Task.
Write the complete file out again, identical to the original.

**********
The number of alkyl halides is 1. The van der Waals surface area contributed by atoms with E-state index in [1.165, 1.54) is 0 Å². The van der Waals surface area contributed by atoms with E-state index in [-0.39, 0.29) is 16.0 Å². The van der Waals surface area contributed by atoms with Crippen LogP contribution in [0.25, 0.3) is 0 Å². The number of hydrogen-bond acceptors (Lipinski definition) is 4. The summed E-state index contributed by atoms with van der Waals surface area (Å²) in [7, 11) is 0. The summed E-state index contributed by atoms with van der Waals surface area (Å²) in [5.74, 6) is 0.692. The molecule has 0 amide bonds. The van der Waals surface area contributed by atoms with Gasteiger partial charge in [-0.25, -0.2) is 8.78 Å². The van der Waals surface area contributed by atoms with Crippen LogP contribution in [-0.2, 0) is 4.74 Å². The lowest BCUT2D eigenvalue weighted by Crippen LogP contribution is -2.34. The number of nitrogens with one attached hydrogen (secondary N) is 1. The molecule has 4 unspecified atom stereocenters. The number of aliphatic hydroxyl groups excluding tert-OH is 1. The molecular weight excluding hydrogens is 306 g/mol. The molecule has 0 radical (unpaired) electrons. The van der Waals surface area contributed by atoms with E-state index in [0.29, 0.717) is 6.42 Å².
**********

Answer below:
The number of alkyl halides is 1. The van der Waals surface area contributed by atoms with E-state index in [1.165, 1.54) is 0 Å². The van der Waals surface area contributed by atoms with E-state index in [-0.39, 0.29) is 16.0 Å². The van der Waals surface area contributed by atoms with Crippen LogP contribution in [0.25, 0.3) is 0 Å². The number of hydrogen-bond acceptors (Lipinski definition) is 4. The summed E-state index contributed by atoms with van der Waals surface area (Å²) in [7, 11) is 0. The summed E-state index contributed by atoms with van der Waals surface area (Å²) in [5.74, 6) is 0.692. The molecule has 0 amide bonds. The van der Waals surface area contributed by atoms with Gasteiger partial charge in [-0.25, -0.2) is 8.78 Å². The van der Waals surface area contributed by atoms with Crippen LogP contribution in [-0.2, 0) is 4.74 Å². The lowest BCUT2D eigenvalue weighted by Crippen LogP contribution is -2.34. The number of nitrogens with one attached hydrogen (secondary N) is 1. The molecule has 4 unspecified atom stereocenters. The number of aliphatic hydroxyl groups excluding tert-OH is 1. The molecular weight excluding hydrogens is 306 g/mol. The molecule has 0 radical (unpaired) electrons. The van der Waals surface area contributed by atoms with E-state index in [0.29, 0.717) is 6.42 Å².